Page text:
That some organizations are highly satisfied with and reap significant benefits from their Business Performance Management (BPM) efforts while others are dissatisfied and gain marginal or no benefits, was a central finding of Measuring and Managing Performance, a recent global survey of over 3000 organizations by the Advanced Performance Institute and Actuate. But what separates the top-performers from the also-rans? Our analysis uncovered seven critical performance factors, which can be collectively viewed as the “inside secrets of top performers.”
Factor 1: Buy-in and Ownership
As with any management initiative, if there is no ownership and buy-in for BPM from the top then it will fail. But senior leadership support is not the full story. Our analysis found that there often is buy-in at the top but little at the bottom of the organization. As figure 1 shows about half of the respondents see top-down buy-in with little buy-in at the grassroots. Nine percent reported a complete lack of buy-in and 21 percent reported pervasive buy-in.
This indicates that BPM is seen as a top management initiative and viewed with suspicion at the grassroots, along the lines of “senior management is checking on us.” Moreover, the grassroots often disagree with the measures and analysis performed or feels that the consolidation and scoring exercises are flawed, but are too disconnected to discuss the problems because they’re not part of the strategic measurement effort.
Poor buy-in at the grassroots level is caused by a lack of engagement in the design and communication of the BPM approach as well as a lack of trust in the data quality or in how the data might be used. A closed-loop system where everyone understands the rationale of the BPM approach and has access to the data reaps the most benefits.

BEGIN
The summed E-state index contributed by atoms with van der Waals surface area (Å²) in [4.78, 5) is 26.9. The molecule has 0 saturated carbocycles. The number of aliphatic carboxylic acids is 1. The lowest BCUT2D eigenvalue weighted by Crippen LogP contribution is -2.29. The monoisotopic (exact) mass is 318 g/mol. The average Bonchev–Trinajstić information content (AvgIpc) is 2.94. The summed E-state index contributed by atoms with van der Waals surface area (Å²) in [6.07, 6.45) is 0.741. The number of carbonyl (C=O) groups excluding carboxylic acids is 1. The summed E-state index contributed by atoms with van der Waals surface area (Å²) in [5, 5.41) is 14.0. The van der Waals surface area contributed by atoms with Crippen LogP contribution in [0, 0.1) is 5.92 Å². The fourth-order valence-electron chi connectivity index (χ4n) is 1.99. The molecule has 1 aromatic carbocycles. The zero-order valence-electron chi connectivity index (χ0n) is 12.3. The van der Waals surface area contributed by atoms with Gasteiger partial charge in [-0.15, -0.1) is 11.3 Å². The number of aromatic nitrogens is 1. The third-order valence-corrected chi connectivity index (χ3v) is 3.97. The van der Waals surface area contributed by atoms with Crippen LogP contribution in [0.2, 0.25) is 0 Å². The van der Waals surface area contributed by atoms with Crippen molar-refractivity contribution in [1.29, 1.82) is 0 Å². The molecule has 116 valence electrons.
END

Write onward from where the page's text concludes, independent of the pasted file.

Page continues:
Factor 2: Motivation for BPM
Implementing BPM for the right reasons is another “secret of success.” The most successful implementations are those where BPM is introduced voluntarily by the company to improve its decision-making and generate new insights and understanding that drive performance improvement. If it is introduced because of external needs to report (often the case in government organizations where central government or regulatory bodies force the reporting against targets) then there will often be resistance. But resistance is often internally driven, where maybe internal quality departments or senior management teams are seen as forcing performance reporting and measurement
Our research finds that only about one-third of companies implement performance measurement and reporting for the right reasons. Another third sees it more as an internal pressure to report upwards and demonstrate performance. This “Big Brother” controlling approach should be avoided
Factor 3: Integration of Operational and Strategic Approaches
Next up is the alignment and integration of strategic and operational metrics. Measuring and Managing Performance found that companies who only use KPIs to measure and report operational performance report low levels of benefits. By the same token, companies that have strategic KPIs but don’t align them with operational metrics also report low benefits. But those companies that take an integrated approach and who align strategic and operational KPIs with Strategy Maps or Mission and Vision Statements report the highest levels of satisfaction and benefits. This is simply “joined up,” thinking.
Factor 4: Integration of Performance Measurement and Analytics
Another factor that is fast becoming a differentiator is the level of integration between traditional KPI measurement and analytics. While KPI measurement is more static, with a focus on high-level indicators to monitor performance against high-level goals (the ‘how well are we doing against our plan?’ question), analytics is more dynamic, using wider and larger data sets to challenge the business (the what, why and how questions). Those companies that reported that they combine approaches such as KPIs and Balanced Scorecard with Business Intelligence and analytics generate more benefits in the form of richer and more comprehensive business insights.